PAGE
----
On Which Day Did God Say Let There Be a Bible?

On Which Day Did God Say Let There Be a Bible? January 20, 2024

Man thinking about the Bible Image by Pexels from Pixabay
Man thinking about the Bible Image by Pexels from Pixabay

…and God said “Let there be a Bible and let it be perfect and let no one challenge anything in it.”

I’m not sure on which day out of six, YHWH made this decree but surely it was originally a part of the Genesis story.  Surely.

Otherwise, why would some Christians believe that a book, written BY MEN and copied over and over BY MEN and translated over and over BY MEN could possibly be perfect and without challenge as the absolute word of YHWH?

Why is the Bible seen by some Christians as perfect and inviolate?  As complete, faultless, flawless, undamaged, unmarred and containing the absolute word of God.

Is it possible for a book written by men to be a perfect representation of the mind of God?

Image credit Deb Radeka from Pixabay

One does not have to be a Biblical scholar to easily see that not a single one of those adjectives is accurate.  Not one.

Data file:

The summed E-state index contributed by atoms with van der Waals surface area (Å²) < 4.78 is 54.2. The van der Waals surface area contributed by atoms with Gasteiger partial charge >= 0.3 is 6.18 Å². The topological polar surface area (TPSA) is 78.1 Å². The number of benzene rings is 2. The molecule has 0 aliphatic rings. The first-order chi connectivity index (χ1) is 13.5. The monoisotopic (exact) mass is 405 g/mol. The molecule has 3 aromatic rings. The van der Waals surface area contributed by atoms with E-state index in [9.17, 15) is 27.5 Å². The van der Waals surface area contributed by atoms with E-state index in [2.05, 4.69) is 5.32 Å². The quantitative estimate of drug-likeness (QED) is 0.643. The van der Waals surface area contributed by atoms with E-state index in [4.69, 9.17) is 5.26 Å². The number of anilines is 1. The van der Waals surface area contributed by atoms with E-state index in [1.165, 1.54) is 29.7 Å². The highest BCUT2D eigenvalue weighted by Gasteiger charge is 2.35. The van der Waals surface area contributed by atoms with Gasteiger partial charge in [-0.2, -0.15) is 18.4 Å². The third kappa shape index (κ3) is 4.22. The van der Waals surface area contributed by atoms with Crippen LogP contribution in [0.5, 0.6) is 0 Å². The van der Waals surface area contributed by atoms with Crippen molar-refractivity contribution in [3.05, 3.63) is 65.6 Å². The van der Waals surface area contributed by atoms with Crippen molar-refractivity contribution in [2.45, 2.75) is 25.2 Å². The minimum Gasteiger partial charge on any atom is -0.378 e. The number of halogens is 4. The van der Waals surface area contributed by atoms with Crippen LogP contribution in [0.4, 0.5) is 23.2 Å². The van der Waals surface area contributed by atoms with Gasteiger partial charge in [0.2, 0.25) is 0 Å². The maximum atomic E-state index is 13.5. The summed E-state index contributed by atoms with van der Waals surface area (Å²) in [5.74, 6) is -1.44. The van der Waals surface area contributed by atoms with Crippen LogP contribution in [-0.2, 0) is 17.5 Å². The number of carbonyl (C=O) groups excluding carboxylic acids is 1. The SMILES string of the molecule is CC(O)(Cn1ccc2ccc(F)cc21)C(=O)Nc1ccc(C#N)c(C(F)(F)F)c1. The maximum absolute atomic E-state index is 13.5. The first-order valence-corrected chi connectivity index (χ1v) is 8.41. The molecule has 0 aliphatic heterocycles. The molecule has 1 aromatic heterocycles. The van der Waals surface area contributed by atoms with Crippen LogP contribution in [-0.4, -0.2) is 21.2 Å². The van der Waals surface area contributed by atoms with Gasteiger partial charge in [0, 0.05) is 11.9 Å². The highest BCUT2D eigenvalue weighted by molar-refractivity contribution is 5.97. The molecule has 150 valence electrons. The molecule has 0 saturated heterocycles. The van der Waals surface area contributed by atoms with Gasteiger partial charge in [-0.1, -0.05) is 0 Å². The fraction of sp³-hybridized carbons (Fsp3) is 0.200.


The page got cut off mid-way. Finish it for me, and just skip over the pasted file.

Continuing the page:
I could spend a lot of time and effort pointing out why the Bible is none of those things but scholars have done an outstanding job learning the actual facts and presenting them in an understandable manner.  They have discovered unintentional errors, intentional “improvements” and outright forgeries.

It appears that the scribes who actually wrote the scrolls of the books of the Hebrew Bible compiled old stories from oral tradition and stories from cultures surrounding Israel and with great skill, wove them into a single narrative that tells the story of humanity from creation up to the time of the Babylonian captivity and beyond.

What scholarly work has been done to amplify our understanding of the Hebrew Bible?

Beginning in the nineteenth century, serious scholarship has been undertaken to attempt to reconcile what is “in the text” with what archaeologists have found “in the ground.”

Working with the findings of Wellhausen and others, Richard Friedman,  together with other scholars like Joel Baden have shown, to the great aggravation of fundamentalists, how the Hebrew Bible was constructed mostly during and after the Babylonian captivity and not before.

Other scholars like Jacob Wright have developed theses regarding not the way in which the Hebrew Bible was constructed but why it was specifically written in the manner that it was.

Why was the Hebrew Bible written?